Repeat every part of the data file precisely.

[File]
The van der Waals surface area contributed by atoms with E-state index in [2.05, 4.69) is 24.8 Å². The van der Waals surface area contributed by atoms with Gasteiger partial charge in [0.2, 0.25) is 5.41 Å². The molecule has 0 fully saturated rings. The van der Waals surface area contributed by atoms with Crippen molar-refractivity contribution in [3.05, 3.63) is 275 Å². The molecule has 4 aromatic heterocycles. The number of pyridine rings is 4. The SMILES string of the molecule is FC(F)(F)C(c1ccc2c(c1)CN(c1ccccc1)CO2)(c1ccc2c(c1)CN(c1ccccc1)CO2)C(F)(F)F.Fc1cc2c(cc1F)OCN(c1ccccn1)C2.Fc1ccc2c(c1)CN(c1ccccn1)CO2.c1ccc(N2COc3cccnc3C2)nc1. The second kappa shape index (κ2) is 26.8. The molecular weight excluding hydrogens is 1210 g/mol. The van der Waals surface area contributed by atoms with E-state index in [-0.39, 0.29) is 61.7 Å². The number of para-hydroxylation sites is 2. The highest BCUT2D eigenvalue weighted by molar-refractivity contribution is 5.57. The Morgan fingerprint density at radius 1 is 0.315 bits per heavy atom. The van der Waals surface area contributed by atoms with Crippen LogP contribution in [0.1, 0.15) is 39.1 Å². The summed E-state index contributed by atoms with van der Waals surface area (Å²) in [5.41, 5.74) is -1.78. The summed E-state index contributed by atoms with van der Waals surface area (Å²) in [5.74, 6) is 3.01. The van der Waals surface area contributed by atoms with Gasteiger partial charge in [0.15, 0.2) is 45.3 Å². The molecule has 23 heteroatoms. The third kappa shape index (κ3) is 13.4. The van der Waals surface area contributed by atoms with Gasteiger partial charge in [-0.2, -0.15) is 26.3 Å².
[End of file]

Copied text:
The van der Waals surface area contributed by atoms with E-state index in [2.05, 4.69) is 24.8 Å². The van der Waals surface area contributed by atoms with Gasteiger partial charge in [0.2, 0.25) is 5.41 Å². The molecule has 0 fully saturated rings. The van der Waals surface area contributed by atoms with Crippen molar-refractivity contribution in [3.05, 3.63) is 275 Å². The molecule has 4 aromatic heterocycles. The number of pyridine rings is 4. The SMILES string of the molecule is FC(F)(F)C(c1ccc2c(c1)CN(c1ccccc1)CO2)(c1ccc2c(c1)CN(c1ccccc1)CO2)C(F)(F)F.Fc1cc2c(cc1F)OCN(c1ccccn1)C2.Fc1ccc2c(c1)CN(c1ccccn1)CO2.c1ccc(N2COc3cccnc3C2)nc1. The second kappa shape index (κ2) is 26.8. The molecular weight excluding hydrogens is 1210 g/mol. The van der Waals surface area contributed by atoms with E-state index in [-0.39, 0.29) is 61.7 Å². The number of para-hydroxylation sites is 2. The highest BCUT2D eigenvalue weighted by molar-refractivity contribution is 5.57. The Morgan fingerprint density at radius 1 is 0.315 bits per heavy atom. The van der Waals surface area contributed by atoms with Crippen LogP contribution in [0.1, 0.15) is 39.1 Å². The summed E-state index contributed by atoms with van der Waals surface area (Å²) in [5.41, 5.74) is -1.78. The summed E-state index contributed by atoms with van der Waals surface area (Å²) in [5.74, 6) is 3.01. The van der Waals surface area contributed by atoms with Gasteiger partial charge in [0.15, 0.2) is 45.3 Å². The molecule has 23 heteroatoms. The third kappa shape index (κ3) is 13.4. The van der Waals surface area contributed by atoms with Gasteiger partial charge in [-0.2, -0.15) is 26.3 Å².